Thursday, July 31, 2014

Book Review: Red Tide

© 1975 by D. D. Chapman and Deloris Lehman Tarzan

This was not a great book, but it’s great to me because of its placement in my life.

I’d imagine there’s a point in many a young lad’s life where he snoops around in his father’s desk drawers and finds something shocking.  Maybe cigarettes, maybe a dirty magazine, maybe a gun – who knows?  All I know is that I once pulled out a drawer in the hutch in our dining room and found five paperback books.

Now, it wasn’t snooping in his desk, bureau or dresser or something like that.  The dining room was a public area in my little house growing up.  But I vividly recall to this day, at least thirty-five years later, opening that drawer and seeing those books for the first time.  Nothing else was in the drawer, just five books.  I withdrew them out one by one, studying the front and back covers, leafing through the pages.  Who put them there?  Must’ve been my father.  Couldn’t have been my younger brother or my mother.  Had to have been him. 

I remember the titles still: Who Can Replace a Man? by Brian Aldiss; The Barbarian at World’s End by Lin Carter; a novelization of the George C. Scott movie Hardcore (?!?); these stand out, plus a hazy image of a Zane Grey novel with a shark on the cover (?) whose name I forgot.

And, of course, Red Tide.  See the iconic (to me, at least) image below:

I immediately snuck one and read it, then moved on to another.  Aldiss confused and terrified me.  Carter fascinated me and, had I read it a year or two later, might have ignited a passion for archaeology.  And I remember spending hot summer evenings in my top bunk bed reading the tale of an underwater oceanographic research facility cut off from a war-torn surface, with water-breathing men or something-or-other thrown in for good measure: such was Red Tide.

Though I am certain I read the whole thing, I forgot 99.9 percent of it as I entered teenagehood and life waylaid me.  By the time I could legally buy a beer, I could probably describe, if pressed, that book cover and name two characters: Mattern and Loera.  That’s it.

Fifteen years ago I stumbled across that cover (that cover! that cover!) in a used book bin in a forgotten used book store (in Massachusetts, I kinda sorta think) and picked it up without hesitation.  It leapfrogged up the two or three On-Deck books and I read it immediately.  Then, as happened nearly twenty years prior, I immediately forgot it.  Plot specifics, characters others than Mattern and Loera, setup and denouement, etc.  The one thing that did vaguely settle over my consciousness concerning the book was that it did not seem to be the same tale I read as a boy.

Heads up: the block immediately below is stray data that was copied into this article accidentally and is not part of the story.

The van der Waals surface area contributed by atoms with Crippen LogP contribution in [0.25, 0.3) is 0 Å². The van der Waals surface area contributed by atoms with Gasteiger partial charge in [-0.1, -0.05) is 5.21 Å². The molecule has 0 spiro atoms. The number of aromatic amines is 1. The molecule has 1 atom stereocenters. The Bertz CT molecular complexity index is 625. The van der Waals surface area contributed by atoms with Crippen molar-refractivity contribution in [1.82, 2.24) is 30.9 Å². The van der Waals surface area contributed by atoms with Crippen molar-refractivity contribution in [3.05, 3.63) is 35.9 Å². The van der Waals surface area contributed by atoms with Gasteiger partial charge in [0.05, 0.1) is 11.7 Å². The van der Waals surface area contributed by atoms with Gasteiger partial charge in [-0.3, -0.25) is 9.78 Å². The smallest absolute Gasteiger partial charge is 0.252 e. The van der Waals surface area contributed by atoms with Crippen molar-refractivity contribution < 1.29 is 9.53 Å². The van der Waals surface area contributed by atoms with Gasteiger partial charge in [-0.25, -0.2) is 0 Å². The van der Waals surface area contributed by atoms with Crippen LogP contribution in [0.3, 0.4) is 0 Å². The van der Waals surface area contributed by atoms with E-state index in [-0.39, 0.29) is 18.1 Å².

Earlier this summer I was rummaging through some boxes of books and – whoa! there’s fishman of the sea! – I spotted Red Tide nestled among some old college textbooks.  Should I read it again?  No memory of the last re-read, but … it’s only two hundred pages and looks to be a quickie.  So again I bumped it up on the reading list and this past weekend blew through it in two days.

Verdict: well, c.f. the first sentence of this post.

The good: The setting.  Cobb Seamount, the deep-sea underwater research facility is downright claustrophobic, cramped, nerve-wracking.  The deeper you go the heavier the air must be to breathe, going up to 200 atmospheres at the very bottom, Down Under.  The biochemistry creeped me out, things like the dangers of metabolizing hydrogen and going coprophagic if you stay down at 200 atmospheres too long, though I have no idea if this is true or not.

Also good: the setup.  A garbled radio message orders Mattern, an ex-diver and now administrator of the facility, to destroy the floating radio station above Cobb.  Now there’s no communications with the outside world, and no one knows what has happened (nuclear war? biological war?).  Soon, as happens in such closed quarters, everyone is at everyone else’s throat in no time. 

Bad: Dialogue.  People just don’t talk they way normal people do.  Maybe it’s because normal people ain’t 500 feet below the ocean waves in a possibly-post-apocalyptic world, I dunno, but I couldn’t see sensible, professional, highly-trained people speaking – and acting – this way.  Maybe the authors were trying to indicate tempers flaring due to intense stresses involved.  It just didn’t come across that way to me, a humble reader.

Also bad: the unfolding plot.  A minisub trip to another undersea complex run by a Bondian villain and decked out with extras from Airport 75.  I couldn’t stop visualizing bell bottoms and pantsuits, medallions over hairy chests and a lot of “what’s your sign, baby?”  A scientist who chucks all morality to the side to create a race of men who can breathe under water.  A lovestruck tough guy who inexplicably dons a pressure suit and descends hundreds of feet to “save” a woman who has zero interest in him.  Two scientists deciding on inexplicable spur-of-the-moment, uh, intercourse.  A bunch of trigger-happy sub captains afflicted with what seems like roid rage.  Supposedly top-notch researchers abandoning all adherence to chain of command to mutiny with a grungy crab famer.

So … a mixed bag.  But who knows?  Maybe I’ll re-read it again, this time when I’m 60, and it will be an entirely different novel.  Maybe it’s a work that changes as the reader does.  Maybe it functions as a sort of mirror to the psyche of whoever turns it’s pages.  Maybe – maybe –

Grade: C.  And that involves a huge curve because of that cover!!!

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